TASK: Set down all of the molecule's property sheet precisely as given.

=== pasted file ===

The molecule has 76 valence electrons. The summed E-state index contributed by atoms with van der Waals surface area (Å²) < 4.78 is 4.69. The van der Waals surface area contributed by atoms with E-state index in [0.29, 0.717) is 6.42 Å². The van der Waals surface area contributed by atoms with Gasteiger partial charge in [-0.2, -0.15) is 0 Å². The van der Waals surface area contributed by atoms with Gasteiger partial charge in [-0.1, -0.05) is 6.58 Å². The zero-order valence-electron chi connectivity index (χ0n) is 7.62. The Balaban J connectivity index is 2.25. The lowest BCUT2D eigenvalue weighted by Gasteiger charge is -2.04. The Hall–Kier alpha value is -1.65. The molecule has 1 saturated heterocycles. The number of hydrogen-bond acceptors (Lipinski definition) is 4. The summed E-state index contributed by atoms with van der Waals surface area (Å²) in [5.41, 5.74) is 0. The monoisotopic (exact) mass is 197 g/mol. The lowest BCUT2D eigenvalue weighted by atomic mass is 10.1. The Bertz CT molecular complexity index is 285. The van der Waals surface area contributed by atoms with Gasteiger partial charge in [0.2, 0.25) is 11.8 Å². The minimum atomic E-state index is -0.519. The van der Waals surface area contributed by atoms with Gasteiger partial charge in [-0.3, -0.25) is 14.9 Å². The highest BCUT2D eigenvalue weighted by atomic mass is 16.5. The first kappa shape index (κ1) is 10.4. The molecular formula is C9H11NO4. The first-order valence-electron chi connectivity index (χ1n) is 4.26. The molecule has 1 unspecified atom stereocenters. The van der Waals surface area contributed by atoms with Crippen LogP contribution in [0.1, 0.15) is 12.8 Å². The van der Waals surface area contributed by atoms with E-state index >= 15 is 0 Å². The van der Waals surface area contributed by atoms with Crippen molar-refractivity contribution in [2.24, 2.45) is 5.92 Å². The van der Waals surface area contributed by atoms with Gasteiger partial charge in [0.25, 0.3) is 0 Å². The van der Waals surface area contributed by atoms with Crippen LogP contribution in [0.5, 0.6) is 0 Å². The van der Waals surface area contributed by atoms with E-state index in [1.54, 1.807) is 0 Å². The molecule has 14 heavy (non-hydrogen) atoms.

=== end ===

The molecule has 76 valence electrons. The summed E-state index contributed by atoms with van der Waals surface area (Å²) < 4.78 is 4.69. The van der Waals surface area contributed by atoms with E-state index in [0.29, 0.717) is 6.42 Å². The van der Waals surface area contributed by atoms with Gasteiger partial charge in [-0.2, -0.15) is 0 Å². The van der Waals surface area contributed by atoms with Gasteiger partial charge in [-0.1, -0.05) is 6.58 Å². The zero-order valence-electron chi connectivity index (χ0n) is 7.62. The Balaban J connectivity index is 2.25. The lowest BCUT2D eigenvalue weighted by Gasteiger charge is -2.04. The Hall–Kier alpha value is -1.65. The molecule has 1 saturated heterocycles. The number of hydrogen-bond acceptors (Lipinski definition) is 4. The summed E-state index contributed by atoms with van der Waals surface area (Å²) in [5.41, 5.74) is 0. The monoisotopic (exact) mass is 197 g/mol. The lowest BCUT2D eigenvalue weighted by atomic mass is 10.1. The Bertz CT molecular complexity index is 285. The van der Waals surface area contributed by atoms with Gasteiger partial charge in [0.2, 0.25) is 11.8 Å². The minimum atomic E-state index is -0.519. The van der Waals surface area contributed by atoms with Gasteiger partial charge in [-0.3, -0.25) is 14.9 Å². The highest BCUT2D eigenvalue weighted by atomic mass is 16.5. The first kappa shape index (κ1) is 10.4. The molecular formula is C9H11NO4. The first-order valence-electron chi connectivity index (χ1n) is 4.26. The molecule has 1 unspecified atom stereocenters. The van der Waals surface area contributed by atoms with Crippen LogP contribution in [0.1, 0.15) is 12.8 Å². The van der Waals surface area contributed by atoms with E-state index >= 15 is 0 Å². The van der Waals surface area contributed by atoms with Crippen molar-refractivity contribution in [2.24, 2.45) is 5.92 Å². The van der Waals surface area contributed by atoms with Gasteiger partial charge in [0.25, 0.3) is 0 Å². The van der Waals surface area contributed by atoms with Crippen LogP contribution in [0.5, 0.6) is 0 Å². The van der Waals surface area contributed by atoms with E-state index in [1.54, 1.807) is 0 Å². The molecule has 14 heavy (non-hydrogen) atoms.